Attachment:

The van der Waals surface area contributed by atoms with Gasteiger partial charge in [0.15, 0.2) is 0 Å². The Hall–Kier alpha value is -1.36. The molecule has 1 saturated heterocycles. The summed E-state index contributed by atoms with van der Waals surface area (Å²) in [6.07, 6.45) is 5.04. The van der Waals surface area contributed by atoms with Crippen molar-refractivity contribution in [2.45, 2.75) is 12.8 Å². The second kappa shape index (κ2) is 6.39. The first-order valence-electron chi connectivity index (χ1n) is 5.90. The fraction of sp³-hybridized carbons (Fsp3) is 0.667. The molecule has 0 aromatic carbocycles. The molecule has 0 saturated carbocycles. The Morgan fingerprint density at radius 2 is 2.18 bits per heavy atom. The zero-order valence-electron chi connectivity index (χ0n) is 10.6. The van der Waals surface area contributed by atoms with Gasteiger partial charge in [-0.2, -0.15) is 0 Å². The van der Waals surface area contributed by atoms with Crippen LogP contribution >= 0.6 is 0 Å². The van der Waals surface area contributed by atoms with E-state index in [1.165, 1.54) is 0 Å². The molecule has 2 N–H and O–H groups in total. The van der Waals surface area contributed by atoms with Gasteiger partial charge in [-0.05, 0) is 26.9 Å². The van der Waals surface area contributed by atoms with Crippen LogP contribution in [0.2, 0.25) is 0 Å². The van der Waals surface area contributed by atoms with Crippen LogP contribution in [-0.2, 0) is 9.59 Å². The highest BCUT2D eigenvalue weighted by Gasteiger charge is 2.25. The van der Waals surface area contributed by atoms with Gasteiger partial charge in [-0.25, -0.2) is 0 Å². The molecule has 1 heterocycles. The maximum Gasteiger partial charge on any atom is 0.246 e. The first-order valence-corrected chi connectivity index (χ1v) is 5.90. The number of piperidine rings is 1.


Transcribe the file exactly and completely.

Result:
The van der Waals surface area contributed by atoms with Gasteiger partial charge in [0.15, 0.2) is 0 Å². The Hall–Kier alpha value is -1.36. The molecule has 1 saturated heterocycles. The summed E-state index contributed by atoms with van der Waals surface area (Å²) in [6.07, 6.45) is 5.04. The van der Waals surface area contributed by atoms with Crippen molar-refractivity contribution in [2.45, 2.75) is 12.8 Å². The second kappa shape index (κ2) is 6.39. The first-order valence-electron chi connectivity index (χ1n) is 5.90. The fraction of sp³-hybridized carbons (Fsp3) is 0.667. The molecule has 0 aromatic carbocycles. The molecule has 0 saturated carbocycles. The Morgan fingerprint density at radius 2 is 2.18 bits per heavy atom. The zero-order valence-electron chi connectivity index (χ0n) is 10.6. The van der Waals surface area contributed by atoms with Gasteiger partial charge in [-0.2, -0.15) is 0 Å². The van der Waals surface area contributed by atoms with Crippen LogP contribution >= 0.6 is 0 Å². The van der Waals surface area contributed by atoms with E-state index in [1.165, 1.54) is 0 Å². The molecule has 2 N–H and O–H groups in total. The van der Waals surface area contributed by atoms with Gasteiger partial charge in [-0.05, 0) is 26.9 Å². The van der Waals surface area contributed by atoms with Crippen LogP contribution in [0.2, 0.25) is 0 Å². The van der Waals surface area contributed by atoms with Crippen LogP contribution in [-0.2, 0) is 9.59 Å². The highest BCUT2D eigenvalue weighted by Gasteiger charge is 2.25. The van der Waals surface area contributed by atoms with Gasteiger partial charge in [-0.25, -0.2) is 0 Å². The molecule has 1 heterocycles. The maximum Gasteiger partial charge on any atom is 0.246 e. The first-order valence-corrected chi connectivity index (χ1v) is 5.90. The number of piperidine rings is 1.